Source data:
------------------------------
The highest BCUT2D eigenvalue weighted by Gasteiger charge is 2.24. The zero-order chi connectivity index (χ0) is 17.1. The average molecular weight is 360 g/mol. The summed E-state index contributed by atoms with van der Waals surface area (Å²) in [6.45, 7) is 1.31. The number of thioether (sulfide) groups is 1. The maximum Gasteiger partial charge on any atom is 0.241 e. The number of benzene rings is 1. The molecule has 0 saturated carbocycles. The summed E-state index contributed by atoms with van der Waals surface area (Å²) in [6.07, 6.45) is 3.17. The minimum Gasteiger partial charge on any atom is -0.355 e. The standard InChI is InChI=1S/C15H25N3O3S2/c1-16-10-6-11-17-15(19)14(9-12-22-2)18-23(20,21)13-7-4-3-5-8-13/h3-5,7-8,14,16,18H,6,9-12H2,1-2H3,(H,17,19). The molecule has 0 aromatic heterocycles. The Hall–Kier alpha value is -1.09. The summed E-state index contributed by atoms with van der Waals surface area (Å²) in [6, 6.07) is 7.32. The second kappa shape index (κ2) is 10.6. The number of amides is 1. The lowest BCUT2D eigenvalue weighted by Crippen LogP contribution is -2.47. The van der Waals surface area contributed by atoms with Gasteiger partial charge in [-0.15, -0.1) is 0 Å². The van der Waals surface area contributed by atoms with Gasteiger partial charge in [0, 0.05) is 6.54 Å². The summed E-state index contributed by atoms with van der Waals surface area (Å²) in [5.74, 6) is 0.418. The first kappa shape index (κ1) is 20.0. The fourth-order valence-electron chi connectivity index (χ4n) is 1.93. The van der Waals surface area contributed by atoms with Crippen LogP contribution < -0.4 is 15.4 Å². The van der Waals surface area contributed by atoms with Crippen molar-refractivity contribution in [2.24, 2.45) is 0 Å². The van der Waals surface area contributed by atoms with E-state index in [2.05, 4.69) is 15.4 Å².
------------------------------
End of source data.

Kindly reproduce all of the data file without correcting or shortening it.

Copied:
The highest BCUT2D eigenvalue weighted by Gasteiger charge is 2.24. The zero-order chi connectivity index (χ0) is 17.1. The average molecular weight is 360 g/mol. The summed E-state index contributed by atoms with van der Waals surface area (Å²) in [6.45, 7) is 1.31. The number of thioether (sulfide) groups is 1. The maximum Gasteiger partial charge on any atom is 0.241 e. The number of benzene rings is 1. The molecule has 0 saturated carbocycles. The summed E-state index contributed by atoms with van der Waals surface area (Å²) in [6.07, 6.45) is 3.17. The minimum Gasteiger partial charge on any atom is -0.355 e. The standard InChI is InChI=1S/C15H25N3O3S2/c1-16-10-6-11-17-15(19)14(9-12-22-2)18-23(20,21)13-7-4-3-5-8-13/h3-5,7-8,14,16,18H,6,9-12H2,1-2H3,(H,17,19). The molecule has 0 aromatic heterocycles. The Hall–Kier alpha value is -1.09. The summed E-state index contributed by atoms with van der Waals surface area (Å²) in [6, 6.07) is 7.32. The second kappa shape index (κ2) is 10.6. The number of amides is 1. The lowest BCUT2D eigenvalue weighted by Crippen LogP contribution is -2.47. The van der Waals surface area contributed by atoms with Gasteiger partial charge in [-0.15, -0.1) is 0 Å². The van der Waals surface area contributed by atoms with Gasteiger partial charge in [0, 0.05) is 6.54 Å². The summed E-state index contributed by atoms with van der Waals surface area (Å²) in [5.74, 6) is 0.418. The first kappa shape index (κ1) is 20.0. The fourth-order valence-electron chi connectivity index (χ4n) is 1.93. The van der Waals surface area contributed by atoms with Crippen LogP contribution < -0.4 is 15.4 Å². The van der Waals surface area contributed by atoms with Crippen molar-refractivity contribution in [2.24, 2.45) is 0 Å². The van der Waals surface area contributed by atoms with E-state index in [2.05, 4.69) is 15.4 Å².